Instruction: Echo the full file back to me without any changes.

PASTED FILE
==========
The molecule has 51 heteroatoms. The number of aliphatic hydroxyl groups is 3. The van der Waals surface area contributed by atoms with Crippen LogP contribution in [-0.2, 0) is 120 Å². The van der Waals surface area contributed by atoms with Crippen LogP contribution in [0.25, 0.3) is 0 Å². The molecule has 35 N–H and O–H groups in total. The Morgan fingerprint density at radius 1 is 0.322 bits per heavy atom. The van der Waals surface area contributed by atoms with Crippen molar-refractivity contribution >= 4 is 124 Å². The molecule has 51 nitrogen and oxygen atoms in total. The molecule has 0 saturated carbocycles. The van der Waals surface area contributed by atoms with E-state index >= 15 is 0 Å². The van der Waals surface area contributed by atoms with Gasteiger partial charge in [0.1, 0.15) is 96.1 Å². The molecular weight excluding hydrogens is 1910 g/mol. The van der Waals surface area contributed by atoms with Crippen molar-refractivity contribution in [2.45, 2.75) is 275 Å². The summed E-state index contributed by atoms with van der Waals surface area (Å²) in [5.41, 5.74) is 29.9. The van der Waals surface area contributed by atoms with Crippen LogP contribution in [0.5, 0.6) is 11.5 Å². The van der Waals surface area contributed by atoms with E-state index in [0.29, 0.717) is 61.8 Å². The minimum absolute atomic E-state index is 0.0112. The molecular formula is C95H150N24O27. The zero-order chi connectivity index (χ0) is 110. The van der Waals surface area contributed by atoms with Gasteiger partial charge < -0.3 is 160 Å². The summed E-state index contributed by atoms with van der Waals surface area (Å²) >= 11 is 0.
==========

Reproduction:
The molecule has 51 heteroatoms. The number of aliphatic hydroxyl groups is 3. The van der Waals surface area contributed by atoms with Crippen LogP contribution in [-0.2, 0) is 120 Å². The van der Waals surface area contributed by atoms with Crippen LogP contribution in [0.25, 0.3) is 0 Å². The molecule has 35 N–H and O–H groups in total. The Morgan fingerprint density at radius 1 is 0.322 bits per heavy atom. The van der Waals surface area contributed by atoms with Crippen molar-refractivity contribution >= 4 is 124 Å². The molecule has 51 nitrogen and oxygen atoms in total. The molecule has 0 saturated carbocycles. The van der Waals surface area contributed by atoms with E-state index >= 15 is 0 Å². The van der Waals surface area contributed by atoms with Gasteiger partial charge in [0.1, 0.15) is 96.1 Å². The molecular weight excluding hydrogens is 1910 g/mol. The van der Waals surface area contributed by atoms with Crippen molar-refractivity contribution in [2.45, 2.75) is 275 Å². The summed E-state index contributed by atoms with van der Waals surface area (Å²) in [5.41, 5.74) is 29.9. The van der Waals surface area contributed by atoms with Crippen LogP contribution in [0.5, 0.6) is 11.5 Å². The van der Waals surface area contributed by atoms with E-state index in [0.29, 0.717) is 61.8 Å². The minimum absolute atomic E-state index is 0.0112. The molecular formula is C95H150N24O27. The zero-order chi connectivity index (χ0) is 110. The van der Waals surface area contributed by atoms with Gasteiger partial charge < -0.3 is 160 Å². The summed E-state index contributed by atoms with van der Waals surface area (Å²) >= 11 is 0.